Book Image

R for Data Science Cookbook (n)

By : Yu-Wei, Chiu (David Chiu)
Book Image

R for Data Science Cookbook (n)

By: Yu-Wei, Chiu (David Chiu)

Overview of this book

This cookbook offers a range of data analysis samples in simple and straightforward R code, providing step-by-step resources and time-saving methods to help you solve data problems efficiently. The first section deals with how to create R functions to avoid the unnecessary duplication of code. You will learn how to prepare, process, and perform sophisticated ETL for heterogeneous data sources with R packages. An example of data manipulation is provided, illustrating how to use the “dplyr” and “data.table” packages to efficiently process larger data structures. We also focus on “ggplot2” and show you how to create advanced figures for data exploration. In addition, you will learn how to build an interactive report using the “ggvis” package. Later chapters offer insight into time series analysis on financial data, while there is detailed information on the hot topic of machine learning, including data classification, regression, clustering, association rule mining, and dimension reduction. By the end of this book, you will understand how to resolve issues and will be able to comfortably offer solutions to problems encountered while performing data analysis.
Table of Contents (19 chapters)
R for Data Science Cookbook
About the Author
About the Reviewer

Matching arguments

In R functions, the arguments are the input variables supplied when you invoke the function. We can pass the argument, named argument, argument with default variable, or unspecific numbers of argument into functions. In this recipe, we will demonstrate how to pass different kinds of arguments to our defined function.

Getting ready

Ensure that you completed the previous recipe by installing R on your operating system.

How to do it...

Perform the following steps to create a function with different types of argument lists:

  1. Type the following code to your R console to create a function with a default value:

    >defaultarg<- function(x, y = 5){
    + y <- y * 2
    + s <- x+y
    + return(s)
    + }
  2. Then, execute the defaultarg user-defined function by passing 3 as the input argument:

    [1] 13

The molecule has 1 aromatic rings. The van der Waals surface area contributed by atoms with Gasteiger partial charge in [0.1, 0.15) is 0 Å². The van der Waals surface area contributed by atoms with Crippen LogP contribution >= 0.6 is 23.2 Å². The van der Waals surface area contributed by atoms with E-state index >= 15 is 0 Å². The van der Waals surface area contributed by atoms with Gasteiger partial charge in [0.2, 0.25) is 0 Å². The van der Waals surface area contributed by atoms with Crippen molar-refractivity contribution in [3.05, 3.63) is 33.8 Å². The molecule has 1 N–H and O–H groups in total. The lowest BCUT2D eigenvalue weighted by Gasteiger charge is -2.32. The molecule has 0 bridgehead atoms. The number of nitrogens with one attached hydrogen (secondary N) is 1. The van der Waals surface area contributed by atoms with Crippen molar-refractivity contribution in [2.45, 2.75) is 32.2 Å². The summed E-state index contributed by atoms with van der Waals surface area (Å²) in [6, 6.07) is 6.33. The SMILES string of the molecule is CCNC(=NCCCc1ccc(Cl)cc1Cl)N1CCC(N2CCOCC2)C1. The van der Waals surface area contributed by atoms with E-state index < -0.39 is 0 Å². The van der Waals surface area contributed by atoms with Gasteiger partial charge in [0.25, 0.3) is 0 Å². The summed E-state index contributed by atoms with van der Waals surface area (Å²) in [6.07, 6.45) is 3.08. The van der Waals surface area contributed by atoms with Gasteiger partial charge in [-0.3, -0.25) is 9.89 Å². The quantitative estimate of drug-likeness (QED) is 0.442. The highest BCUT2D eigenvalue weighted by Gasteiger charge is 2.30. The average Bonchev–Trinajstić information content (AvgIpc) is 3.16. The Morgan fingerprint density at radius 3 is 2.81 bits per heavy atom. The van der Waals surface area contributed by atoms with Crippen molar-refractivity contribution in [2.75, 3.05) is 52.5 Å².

3. Alternatively, you can pass different types of input argument to the function:

    [1] 11 12 13
  4. You can also pass two arguments into the function:

    [1] 15
  5. Or, you can pass a named argument list into the function:

    >defaultarg(y = 6, x = 3)
    [1] 15
  6. Moving on, you can use if-else-condition together with the function of the named argument:

    >funcarg<- function(x, y, type= "sum"){
    + if (type == "sum"){
    + sum(x,y)
    + }else if (type == "mean"){
    + mean(x,y)
    + }else{
    + x * y
    + }
    + }
    [1] 8
    >funcarg(3,5, type = 'mean')
    [1] 3
    >funcarg(3,5, type = 'unknown')
    [1] 15
  7. Additionally, one can pass an unspecified number of parameters to the function:

    >unspecarg<- function(x, y, ...){
    + x <- x + 2
    + y <- y * 2
    + sum(x,y, ...)
    + }
    [1] 15
    [1] 42

How it works...

R provides a flexible argument binding mechanism when creating functions. In this recipe, we first create a function called defaultag with two formal arguments: x and y. Here, the y argument has a default value, defined as 5. Then, when we make a function call by passing 3 to defaultarg, it passes 3 to x and 5 to y in the function and returns 13. Besides passing a scalar as the function input, we can pass a vector (or any other data type) to the function. In this example, if we pass a 1:3 vector to defaultarg, it returns a vector.

Moving on, we can see how arguments bind to the function. When calling a function by passing an argument without a parameter name, the function binds the passing value by position. Take step 4 as an example; the first 3 argument matches to x, and 6 matches to y, and it returns 15. On the other hand, you can pass arguments by name. In step 5, we can pass named arguments to the function in any order. Thus, if we pass y=6 and x=3 to defaultarg, the function returns 15.

Furthermore, we can use an argument as a control statement. In step 6, we specify three formal arguments: x, y, and type, in which the type argument has the default value defined as sum. Next, we can specify the value for the type argument as a condition in the if-else control flow. That is, when we pass sum to type, it returns the summation of x and y. When we pass mean to type, it returns the average of x and y. When we pass any value other than sum and mean to the type argument, it returns the product of x and y.

Lastly, we can pass an unspecified number of arguments to the function using the ... notation. In the final step of this example, if we pass only 3 and 5 to the function, the function first passes 3 to x and 5 to y. Then, the function adds 2 to x, multiplies y by 2, and sums the value of both x and y. However, if we pass more than two arguments to the function, the function will also sum the additional parameters.

There's more...

In addition to giving a full argument name, we can abbreviate the argument name when making a function call:

>funcarg(3,5, t = 'unknown')
[1] 15

Here, though we do not specify the argument's name, type, correctly, the function passes a value of unknown to the argument type, and returns 15 as the output.